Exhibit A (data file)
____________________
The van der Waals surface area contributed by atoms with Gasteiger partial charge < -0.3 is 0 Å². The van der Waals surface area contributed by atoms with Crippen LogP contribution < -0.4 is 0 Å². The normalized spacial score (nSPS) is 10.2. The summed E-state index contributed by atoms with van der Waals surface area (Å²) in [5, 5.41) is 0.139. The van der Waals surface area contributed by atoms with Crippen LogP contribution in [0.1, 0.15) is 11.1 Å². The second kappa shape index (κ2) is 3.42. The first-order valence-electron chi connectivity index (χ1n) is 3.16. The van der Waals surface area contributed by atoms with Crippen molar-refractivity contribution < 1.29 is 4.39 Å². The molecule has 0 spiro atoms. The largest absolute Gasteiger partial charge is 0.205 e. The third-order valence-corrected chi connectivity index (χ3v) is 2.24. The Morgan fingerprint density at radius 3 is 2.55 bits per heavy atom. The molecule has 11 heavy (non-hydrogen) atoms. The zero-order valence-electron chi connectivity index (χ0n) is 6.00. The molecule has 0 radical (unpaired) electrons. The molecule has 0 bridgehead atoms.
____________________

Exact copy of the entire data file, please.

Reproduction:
The van der Waals surface area contributed by atoms with Gasteiger partial charge < -0.3 is 0 Å². The van der Waals surface area contributed by atoms with Crippen LogP contribution < -0.4 is 0 Å². The normalized spacial score (nSPS) is 10.2. The summed E-state index contributed by atoms with van der Waals surface area (Å²) in [5, 5.41) is 0.139. The van der Waals surface area contributed by atoms with Crippen LogP contribution in [0.1, 0.15) is 11.1 Å². The second kappa shape index (κ2) is 3.42. The first-order valence-electron chi connectivity index (χ1n) is 3.16. The van der Waals surface area contributed by atoms with Crippen molar-refractivity contribution < 1.29 is 4.39 Å². The molecule has 0 spiro atoms. The largest absolute Gasteiger partial charge is 0.205 e. The third-order valence-corrected chi connectivity index (χ3v) is 2.24. The Morgan fingerprint density at radius 3 is 2.55 bits per heavy atom. The molecule has 11 heavy (non-hydrogen) atoms. The zero-order valence-electron chi connectivity index (χ0n) is 6.00. The molecule has 0 radical (unpaired) electrons. The molecule has 0 bridgehead atoms.